Escape rooms, scavenger hunts, and weekly combustion

August 8, 2022

RESEARCH & INNOVATION

University of Richmond’s faculty are known for going above and beyond to engage students. But some of them are taking their teaching to an entirely different level.

Students in physics professor Matt Trawick’s electronics course, for example, take pride in setting at least one thing on fire every week.

“We learn about diodes. We learn about transistors. That gives us an opportunity to light a new piece of equipment on fire every week,” Trawick said. “Really, that's because the way that they're learning is entirely by making little circuits themselves.”

The course, which promotes hands-on learning, culminates in a final project where the students are encouraged to make their own electronic device. In the past, students have made a theremin, an electronic musical instrument known for its eerie tone, a laser trip-wire alarm, and their own version of a clapper, which turns a light on and off with two claps of the hands.

“All of that requires an active use of knowledge, applying what we know, and having a little inventiveness,” Trawick said.

That sort of innovation can be seen across the University. Leadership studies professor Lauren Henley transformed her classroom into an escape room of her own design to test ensemble leadership theory in action as part of her Leadership and the Humanities course.

“The point is to have students experience an organic shift of leadership positions in real time as escape rooms require collaboration, playing to various strengths, and communication,” Henley said. “My classes are activity-based and force students to engage with difficult materials in critical ways.”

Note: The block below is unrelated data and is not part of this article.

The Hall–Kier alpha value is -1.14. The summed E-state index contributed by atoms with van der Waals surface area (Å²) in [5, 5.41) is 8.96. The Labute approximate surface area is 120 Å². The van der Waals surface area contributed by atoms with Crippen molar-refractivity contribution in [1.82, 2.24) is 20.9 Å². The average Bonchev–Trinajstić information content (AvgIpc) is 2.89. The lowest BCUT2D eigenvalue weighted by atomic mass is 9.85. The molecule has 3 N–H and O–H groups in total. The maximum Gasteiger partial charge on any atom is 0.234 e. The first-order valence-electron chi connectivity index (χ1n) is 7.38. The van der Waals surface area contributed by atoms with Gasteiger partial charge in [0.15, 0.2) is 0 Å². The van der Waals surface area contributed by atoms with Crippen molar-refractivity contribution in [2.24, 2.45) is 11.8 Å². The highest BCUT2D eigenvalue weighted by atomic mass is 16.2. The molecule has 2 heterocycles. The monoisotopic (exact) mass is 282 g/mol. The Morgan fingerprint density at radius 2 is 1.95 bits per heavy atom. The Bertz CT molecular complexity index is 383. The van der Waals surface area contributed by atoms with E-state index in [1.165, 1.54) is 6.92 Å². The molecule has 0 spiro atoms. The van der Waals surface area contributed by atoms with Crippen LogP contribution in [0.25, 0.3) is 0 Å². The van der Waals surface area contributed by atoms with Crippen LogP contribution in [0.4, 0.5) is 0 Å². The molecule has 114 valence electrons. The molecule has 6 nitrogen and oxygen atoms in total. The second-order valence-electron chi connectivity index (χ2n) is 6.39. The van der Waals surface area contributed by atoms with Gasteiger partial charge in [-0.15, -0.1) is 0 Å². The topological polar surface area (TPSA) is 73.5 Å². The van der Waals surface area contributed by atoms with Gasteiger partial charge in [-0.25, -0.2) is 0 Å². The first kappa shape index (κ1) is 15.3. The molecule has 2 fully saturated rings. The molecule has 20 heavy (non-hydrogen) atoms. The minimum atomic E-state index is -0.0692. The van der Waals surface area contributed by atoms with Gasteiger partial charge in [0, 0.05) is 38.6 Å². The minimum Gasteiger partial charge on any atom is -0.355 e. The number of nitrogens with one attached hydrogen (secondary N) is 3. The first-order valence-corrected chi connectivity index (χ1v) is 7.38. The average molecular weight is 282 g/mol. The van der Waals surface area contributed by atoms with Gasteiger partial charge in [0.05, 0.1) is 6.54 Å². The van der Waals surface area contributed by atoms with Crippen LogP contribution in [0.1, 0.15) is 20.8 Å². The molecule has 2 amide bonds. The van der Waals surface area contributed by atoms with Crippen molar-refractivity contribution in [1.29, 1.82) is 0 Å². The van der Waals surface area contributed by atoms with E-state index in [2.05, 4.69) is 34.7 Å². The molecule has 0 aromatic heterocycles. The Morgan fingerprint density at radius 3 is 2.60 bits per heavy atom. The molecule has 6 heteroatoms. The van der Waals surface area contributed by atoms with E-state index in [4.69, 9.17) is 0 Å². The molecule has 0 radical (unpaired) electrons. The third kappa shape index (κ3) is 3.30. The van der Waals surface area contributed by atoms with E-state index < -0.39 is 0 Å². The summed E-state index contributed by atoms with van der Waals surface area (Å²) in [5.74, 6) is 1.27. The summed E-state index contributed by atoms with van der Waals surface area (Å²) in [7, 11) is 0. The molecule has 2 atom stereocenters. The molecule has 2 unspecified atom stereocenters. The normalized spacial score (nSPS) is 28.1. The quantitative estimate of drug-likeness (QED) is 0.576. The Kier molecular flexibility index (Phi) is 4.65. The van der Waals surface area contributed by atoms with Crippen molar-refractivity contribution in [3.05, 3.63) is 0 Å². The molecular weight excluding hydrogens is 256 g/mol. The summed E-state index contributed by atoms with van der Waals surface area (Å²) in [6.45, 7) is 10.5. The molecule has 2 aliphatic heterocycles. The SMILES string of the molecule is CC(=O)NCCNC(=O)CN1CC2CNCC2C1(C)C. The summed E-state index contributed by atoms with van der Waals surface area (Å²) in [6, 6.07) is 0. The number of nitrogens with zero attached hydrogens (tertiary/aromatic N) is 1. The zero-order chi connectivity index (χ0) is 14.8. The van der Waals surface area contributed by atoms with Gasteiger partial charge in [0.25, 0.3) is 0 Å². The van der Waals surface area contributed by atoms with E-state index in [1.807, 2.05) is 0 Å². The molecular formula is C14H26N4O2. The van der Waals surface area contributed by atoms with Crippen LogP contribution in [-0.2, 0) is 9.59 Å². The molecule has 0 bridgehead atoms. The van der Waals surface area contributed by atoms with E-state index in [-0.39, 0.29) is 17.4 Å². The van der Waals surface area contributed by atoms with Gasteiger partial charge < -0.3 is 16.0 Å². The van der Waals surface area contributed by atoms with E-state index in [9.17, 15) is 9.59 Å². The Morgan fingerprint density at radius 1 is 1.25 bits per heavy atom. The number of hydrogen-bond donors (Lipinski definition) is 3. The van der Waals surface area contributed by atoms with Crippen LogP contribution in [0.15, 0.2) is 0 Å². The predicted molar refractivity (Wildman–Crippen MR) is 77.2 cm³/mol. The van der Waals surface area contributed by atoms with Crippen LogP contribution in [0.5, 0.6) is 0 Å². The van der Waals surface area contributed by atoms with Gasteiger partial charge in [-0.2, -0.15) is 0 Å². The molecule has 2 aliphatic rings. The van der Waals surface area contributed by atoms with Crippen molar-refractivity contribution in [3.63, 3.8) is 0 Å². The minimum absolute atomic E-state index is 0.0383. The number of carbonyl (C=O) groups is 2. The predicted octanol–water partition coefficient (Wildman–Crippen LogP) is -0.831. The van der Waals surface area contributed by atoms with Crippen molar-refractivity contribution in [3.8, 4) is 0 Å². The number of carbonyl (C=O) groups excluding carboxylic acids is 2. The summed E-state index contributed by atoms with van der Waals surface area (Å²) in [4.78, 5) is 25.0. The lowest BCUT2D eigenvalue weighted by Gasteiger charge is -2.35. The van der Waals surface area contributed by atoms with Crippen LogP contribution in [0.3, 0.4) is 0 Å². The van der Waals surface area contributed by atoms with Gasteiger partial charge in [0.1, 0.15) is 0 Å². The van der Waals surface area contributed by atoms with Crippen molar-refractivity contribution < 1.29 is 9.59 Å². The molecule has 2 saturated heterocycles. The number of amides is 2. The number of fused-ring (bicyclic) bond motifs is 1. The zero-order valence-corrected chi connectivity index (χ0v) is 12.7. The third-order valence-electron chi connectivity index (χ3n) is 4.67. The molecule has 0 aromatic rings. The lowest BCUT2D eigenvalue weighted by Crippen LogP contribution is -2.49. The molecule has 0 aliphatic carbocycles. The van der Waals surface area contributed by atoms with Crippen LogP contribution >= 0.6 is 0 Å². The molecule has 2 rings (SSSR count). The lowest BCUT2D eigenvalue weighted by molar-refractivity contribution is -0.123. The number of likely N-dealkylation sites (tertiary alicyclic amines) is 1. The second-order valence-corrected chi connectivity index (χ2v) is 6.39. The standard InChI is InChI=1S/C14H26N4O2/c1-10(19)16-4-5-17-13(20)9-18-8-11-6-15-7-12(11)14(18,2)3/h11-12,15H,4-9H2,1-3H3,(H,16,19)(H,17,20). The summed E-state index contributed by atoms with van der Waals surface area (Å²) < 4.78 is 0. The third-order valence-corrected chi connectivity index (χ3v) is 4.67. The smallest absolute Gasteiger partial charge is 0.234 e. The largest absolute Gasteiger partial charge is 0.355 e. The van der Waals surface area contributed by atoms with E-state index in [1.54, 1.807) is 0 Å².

Henley also incorporates group games and icebreakers early on. “The activities force students to engage with difficult materials in critical ways, so they get comfortable with one another pretty quickly, and we’re able to build community relatively fast.”

 

I want my students to be able to think about how to solve problems, to think about how to be creative
headshot of Matt Trawick
Matt Trawick

Associate Professor of Physics

 

English professor Elizabeth Outka’s course, Art (and Nature) Amidst Adversity, employs what she calls a “stealth poetry initiative” in the Eco-Corridor. Students find creative ways to bring poems into the corridor and leave them for others to find. The class encourages engagement with spaces throughout campus. “The course questions why we make art and why we need art and nature to survive,” she said.

The students go on field walks and write about the intersections of literature, nature, and adversity. They “plant” poems and pollinators as ways to enrich the conservation corridor and connect with others.  

In the Robins School of Business, accounting professor Joe Hoyle is well known for encouraging his students to explore the campus and the broader Richmond community. He created an extra credit scavenger hunt throughout the city for students to complete during their semester with him. One of the items they need to find is a headstone emblazoned with the name “Hoyle” in Hollywood Cemetery.  

“For many years, I have encouraged students to get out and get to know Richmond,” Hoyle said. “I say every year, there will come a time in a few years when they look back on college and wonder, ‘Why didn’t I do more things? How could I have missed so many opportunities to broaden my world?’ Now’s the time to do what it takes to avoid that feeling.”

Trawick says these various methods are an important part of what makes the University of Richmond unique.

“I want my students to be able to think about how to solve problems, to think about how to be creative,” he said. “That's what this is really all about.”